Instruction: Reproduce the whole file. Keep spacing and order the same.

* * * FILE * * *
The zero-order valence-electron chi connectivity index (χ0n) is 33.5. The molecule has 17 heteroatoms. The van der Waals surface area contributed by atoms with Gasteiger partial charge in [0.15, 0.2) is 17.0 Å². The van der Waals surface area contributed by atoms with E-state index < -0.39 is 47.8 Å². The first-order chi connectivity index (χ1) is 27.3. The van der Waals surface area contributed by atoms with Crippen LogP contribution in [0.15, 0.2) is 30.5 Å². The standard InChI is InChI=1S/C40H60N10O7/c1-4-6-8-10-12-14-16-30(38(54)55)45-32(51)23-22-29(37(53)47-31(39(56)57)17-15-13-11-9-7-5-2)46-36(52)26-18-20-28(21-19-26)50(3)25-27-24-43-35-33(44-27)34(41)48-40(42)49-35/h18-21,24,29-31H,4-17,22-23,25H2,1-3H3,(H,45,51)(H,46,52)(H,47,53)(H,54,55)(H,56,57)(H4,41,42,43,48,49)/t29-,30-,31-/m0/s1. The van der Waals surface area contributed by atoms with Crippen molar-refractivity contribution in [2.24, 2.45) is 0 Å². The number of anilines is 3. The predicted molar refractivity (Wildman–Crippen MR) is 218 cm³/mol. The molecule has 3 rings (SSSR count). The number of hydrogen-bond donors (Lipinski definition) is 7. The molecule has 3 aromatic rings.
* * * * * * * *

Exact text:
The zero-order valence-electron chi connectivity index (χ0n) is 33.5. The molecule has 17 heteroatoms. The van der Waals surface area contributed by atoms with Gasteiger partial charge in [0.15, 0.2) is 17.0 Å². The van der Waals surface area contributed by atoms with E-state index < -0.39 is 47.8 Å². The first-order chi connectivity index (χ1) is 27.3. The van der Waals surface area contributed by atoms with Crippen LogP contribution in [0.15, 0.2) is 30.5 Å². The standard InChI is InChI=1S/C40H60N10O7/c1-4-6-8-10-12-14-16-30(38(54)55)45-32(51)23-22-29(37(53)47-31(39(56)57)17-15-13-11-9-7-5-2)46-36(52)26-18-20-28(21-19-26)50(3)25-27-24-43-35-33(44-27)34(41)48-40(42)49-35/h18-21,24,29-31H,4-17,22-23,25H2,1-3H3,(H,45,51)(H,46,52)(H,47,53)(H,54,55)(H,56,57)(H4,41,42,43,48,49)/t29-,30-,31-/m0/s1. The van der Waals surface area contributed by atoms with Crippen molar-refractivity contribution in [2.24, 2.45) is 0 Å². The number of anilines is 3. The predicted molar refractivity (Wildman–Crippen MR) is 218 cm³/mol. The molecule has 3 rings (SSSR count). The number of hydrogen-bond donors (Lipinski definition) is 7. The molecule has 3 aromatic rings.